IN THE UNITED STATES DISTRICT COURT FOR THE EASTERN DISTRICT OF CALIFORNIA
January 16, 2009
SAMUEL DEREK JACKSON, PETITIONER,
JAMES E. TILTON, RESPONDENT.
The opinion of the court was delivered by: Anthony W. Ishii Chief United States District Judge
ORDER ADOPTING FINDINGS AND RECOMMENDATIONS, GRANTING RESPONDENT'S MOTION TO DISMISS, AND DISMISSING PETITION
[Doc. 14, 20]
Petitioner, a state prisoner, has filed a petition for a writ of habeas corpus pursuant to 28 U.S.C. § 2254. The matter was referred to a United States Magistrate Judge pursuant to 28 U.S.C. § 636(b)(1)(B) and Local Rule 72-302.
On October 24, 2008, the Magistrate Judge filed Findings and Recommendations that recommended Respondent's motion to dismiss be granted and the petition be dismissed for Petitioner's failure to comply with 28 U.S.C. § 2244(d)'s one year statute of limitations. These Findings and Recommendations were served on the parties and contained notice to the parties that any objections to the Findings and Recommendations were to be filed within thirty days. Petitioner filed objections on November 21, 2008.
In accordance with the provisions of 28 U.S.C. § 636 (b)(1)C) this court has conducted a de novo review of this case. See Britt v. Simi Valley Unified School Dist., 708 F.2d 452, 454 (9th Cir. 1983). Having carefully reviewed the entire file, the court finds the Findings and Recommendations to be supported by the record and by proper analysis. In the objections, Petitioner appears to contend that he was deprived of a state corrective process to exhaust his state claims. The Magistrate Judge did not recommend that the petition be dismissed for Petitioner's failure to exhaust state remedies, and as such, Petitioner's discussion of 28 U.S.C. § 2254(b)'s exhaustion requirement does not provide a basis to not adopt the Findings and Recommendations. Similarly, Petitioner's discussion regarding Rule 4 of the Federal Rules of Civil Procedure and the time frames for service of a federal civil complaint is of no assistance. The time limits for this action are provided for by 28 U.S.C. § 2244(d), and the time limits for filing and responding to the state court petitions filed in the California courts were governed by California law, not Rule 4.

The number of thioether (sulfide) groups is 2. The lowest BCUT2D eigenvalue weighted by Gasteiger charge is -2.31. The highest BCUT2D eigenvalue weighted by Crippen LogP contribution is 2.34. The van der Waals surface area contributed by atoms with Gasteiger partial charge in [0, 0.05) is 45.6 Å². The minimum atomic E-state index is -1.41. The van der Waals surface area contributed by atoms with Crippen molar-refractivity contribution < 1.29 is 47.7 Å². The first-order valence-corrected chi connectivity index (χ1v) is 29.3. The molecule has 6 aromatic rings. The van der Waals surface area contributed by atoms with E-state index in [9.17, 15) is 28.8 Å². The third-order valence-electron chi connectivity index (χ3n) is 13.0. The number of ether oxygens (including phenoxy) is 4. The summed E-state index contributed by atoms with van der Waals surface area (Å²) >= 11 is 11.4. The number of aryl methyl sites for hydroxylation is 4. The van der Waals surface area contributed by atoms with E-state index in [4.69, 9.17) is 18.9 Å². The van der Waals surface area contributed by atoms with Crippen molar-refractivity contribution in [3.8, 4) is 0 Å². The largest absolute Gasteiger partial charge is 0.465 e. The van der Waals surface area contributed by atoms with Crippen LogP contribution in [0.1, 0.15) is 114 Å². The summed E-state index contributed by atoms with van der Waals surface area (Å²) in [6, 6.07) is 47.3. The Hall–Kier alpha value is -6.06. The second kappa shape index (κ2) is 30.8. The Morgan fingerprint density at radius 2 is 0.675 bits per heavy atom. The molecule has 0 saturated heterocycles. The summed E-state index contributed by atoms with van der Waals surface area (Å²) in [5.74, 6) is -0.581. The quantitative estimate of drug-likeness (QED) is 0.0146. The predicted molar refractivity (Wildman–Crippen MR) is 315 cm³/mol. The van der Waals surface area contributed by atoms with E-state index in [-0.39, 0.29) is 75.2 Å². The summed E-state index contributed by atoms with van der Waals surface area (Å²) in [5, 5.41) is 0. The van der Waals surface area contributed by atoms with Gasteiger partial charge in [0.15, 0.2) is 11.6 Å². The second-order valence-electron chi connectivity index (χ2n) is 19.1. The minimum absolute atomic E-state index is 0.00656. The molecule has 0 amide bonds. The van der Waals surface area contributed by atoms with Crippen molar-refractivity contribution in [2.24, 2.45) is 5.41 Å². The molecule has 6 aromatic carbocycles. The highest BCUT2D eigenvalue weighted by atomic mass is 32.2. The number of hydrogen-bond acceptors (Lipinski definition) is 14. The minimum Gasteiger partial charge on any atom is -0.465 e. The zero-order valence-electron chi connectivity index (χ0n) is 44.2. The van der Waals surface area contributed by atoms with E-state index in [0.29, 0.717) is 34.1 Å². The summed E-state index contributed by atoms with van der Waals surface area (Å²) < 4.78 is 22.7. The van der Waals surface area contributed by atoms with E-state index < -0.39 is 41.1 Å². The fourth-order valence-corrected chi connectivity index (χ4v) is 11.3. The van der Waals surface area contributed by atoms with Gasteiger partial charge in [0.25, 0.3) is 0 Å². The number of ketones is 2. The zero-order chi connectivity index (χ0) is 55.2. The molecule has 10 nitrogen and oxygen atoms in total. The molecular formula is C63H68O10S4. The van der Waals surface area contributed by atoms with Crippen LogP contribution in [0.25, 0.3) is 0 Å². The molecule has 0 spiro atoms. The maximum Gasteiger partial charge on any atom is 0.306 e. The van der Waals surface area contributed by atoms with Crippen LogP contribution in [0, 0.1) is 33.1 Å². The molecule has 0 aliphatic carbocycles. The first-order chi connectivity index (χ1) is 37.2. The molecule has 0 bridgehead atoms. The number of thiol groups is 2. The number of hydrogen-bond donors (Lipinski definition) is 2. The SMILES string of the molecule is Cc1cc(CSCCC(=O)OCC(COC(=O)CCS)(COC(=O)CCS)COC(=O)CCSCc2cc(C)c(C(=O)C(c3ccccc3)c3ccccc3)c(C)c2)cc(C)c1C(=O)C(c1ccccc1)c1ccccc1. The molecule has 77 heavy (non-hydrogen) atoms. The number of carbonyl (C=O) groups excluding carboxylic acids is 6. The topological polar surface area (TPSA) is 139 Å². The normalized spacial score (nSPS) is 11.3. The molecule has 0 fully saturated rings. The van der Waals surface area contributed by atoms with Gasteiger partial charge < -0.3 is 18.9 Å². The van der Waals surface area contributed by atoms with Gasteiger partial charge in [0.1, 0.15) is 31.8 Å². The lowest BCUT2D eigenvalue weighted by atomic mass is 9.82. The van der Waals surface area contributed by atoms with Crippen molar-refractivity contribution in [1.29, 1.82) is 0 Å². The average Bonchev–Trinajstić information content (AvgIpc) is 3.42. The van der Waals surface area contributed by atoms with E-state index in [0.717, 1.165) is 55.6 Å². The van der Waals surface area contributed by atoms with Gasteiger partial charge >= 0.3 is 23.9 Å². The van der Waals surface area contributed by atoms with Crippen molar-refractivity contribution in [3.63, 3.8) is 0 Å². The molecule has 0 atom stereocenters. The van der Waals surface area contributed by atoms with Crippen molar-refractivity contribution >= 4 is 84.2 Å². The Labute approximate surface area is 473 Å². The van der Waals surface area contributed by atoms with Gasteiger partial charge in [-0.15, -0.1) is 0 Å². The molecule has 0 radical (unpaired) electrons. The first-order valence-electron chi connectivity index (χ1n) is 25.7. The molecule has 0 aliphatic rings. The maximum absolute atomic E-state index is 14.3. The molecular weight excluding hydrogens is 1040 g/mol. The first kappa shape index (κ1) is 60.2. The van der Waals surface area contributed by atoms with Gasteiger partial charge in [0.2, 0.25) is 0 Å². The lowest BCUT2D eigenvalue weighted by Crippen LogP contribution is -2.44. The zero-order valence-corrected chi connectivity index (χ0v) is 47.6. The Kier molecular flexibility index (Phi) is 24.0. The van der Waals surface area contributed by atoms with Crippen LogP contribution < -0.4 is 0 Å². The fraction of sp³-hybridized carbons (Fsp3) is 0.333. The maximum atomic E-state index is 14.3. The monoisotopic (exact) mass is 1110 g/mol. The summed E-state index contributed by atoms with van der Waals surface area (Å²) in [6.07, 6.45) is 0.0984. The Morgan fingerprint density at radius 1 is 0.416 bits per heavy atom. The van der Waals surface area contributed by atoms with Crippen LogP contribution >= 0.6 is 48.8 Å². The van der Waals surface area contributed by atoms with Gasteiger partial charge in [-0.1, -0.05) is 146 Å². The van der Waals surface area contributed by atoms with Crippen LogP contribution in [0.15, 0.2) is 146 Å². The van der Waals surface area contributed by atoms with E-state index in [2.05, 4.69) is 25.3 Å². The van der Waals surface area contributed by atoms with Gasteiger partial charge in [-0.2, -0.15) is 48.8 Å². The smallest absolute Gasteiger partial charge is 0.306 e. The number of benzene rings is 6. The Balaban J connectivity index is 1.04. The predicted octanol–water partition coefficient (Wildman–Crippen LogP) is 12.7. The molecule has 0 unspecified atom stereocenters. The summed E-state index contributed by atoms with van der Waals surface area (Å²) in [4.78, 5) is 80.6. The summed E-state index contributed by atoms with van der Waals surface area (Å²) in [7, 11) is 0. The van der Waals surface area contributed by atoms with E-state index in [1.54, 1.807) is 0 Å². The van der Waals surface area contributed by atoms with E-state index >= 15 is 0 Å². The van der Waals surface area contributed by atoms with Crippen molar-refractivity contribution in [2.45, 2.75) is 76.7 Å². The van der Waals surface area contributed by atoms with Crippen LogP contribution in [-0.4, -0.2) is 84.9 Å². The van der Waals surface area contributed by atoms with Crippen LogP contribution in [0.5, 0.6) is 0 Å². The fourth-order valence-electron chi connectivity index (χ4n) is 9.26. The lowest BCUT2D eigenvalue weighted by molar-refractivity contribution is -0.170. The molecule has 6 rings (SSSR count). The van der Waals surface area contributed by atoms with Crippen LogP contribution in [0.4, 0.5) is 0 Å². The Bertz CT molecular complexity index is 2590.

Finally, while unclear from the objections, it is possible that Petitioner now contends that he is entitled to tolling pursuant to 28 U.S.C. § 2244(d)(2) from the time he filed his first state habeas petition in the Kern County Superior Court until the time the Supreme Court denied his tenth habeas petition. As discussed by the Magistrate Judge, the one year limitations period for filing federal habeas corpus petitions is tolled for the period during which a properly filed application for post-conviction or other collateral review is pending in state court. 28 U.S.C. § 2244(d)(2). An application for collateral review is "pending" in state court "as long as the ordinary state collateral review process is 'in continuance'-- i.e., 'until the completion of' that process." Carey v. Saffold, 122 S.Ct. 2134, 2138 (2002). However, if there is any unreasonable delay in filing the next state petition at the next level, the petition is not deemed "pending" during the period of delay. Id. at 2141. Here, the court cannot find the delay between the first and tenth petitions reasonable. Thus, the objections provide no basis to not adopt the Findings and Recommendations.
Based on the foregoing, it is HEREBY ORDERED that:
1. The Findings and Recommendations issued by the Magistrate Judge on October 24, 2008, are adopted in full;
2. Respondent's motion to dismiss is GRANTED; 3, The petition for writ of habeas corpus is DISMISSED as barred by the statute of limitations; and
4. The Clerk of the Court is directed to enter judgment for Respondent and to close this case.
IT IS SO ORDERED.
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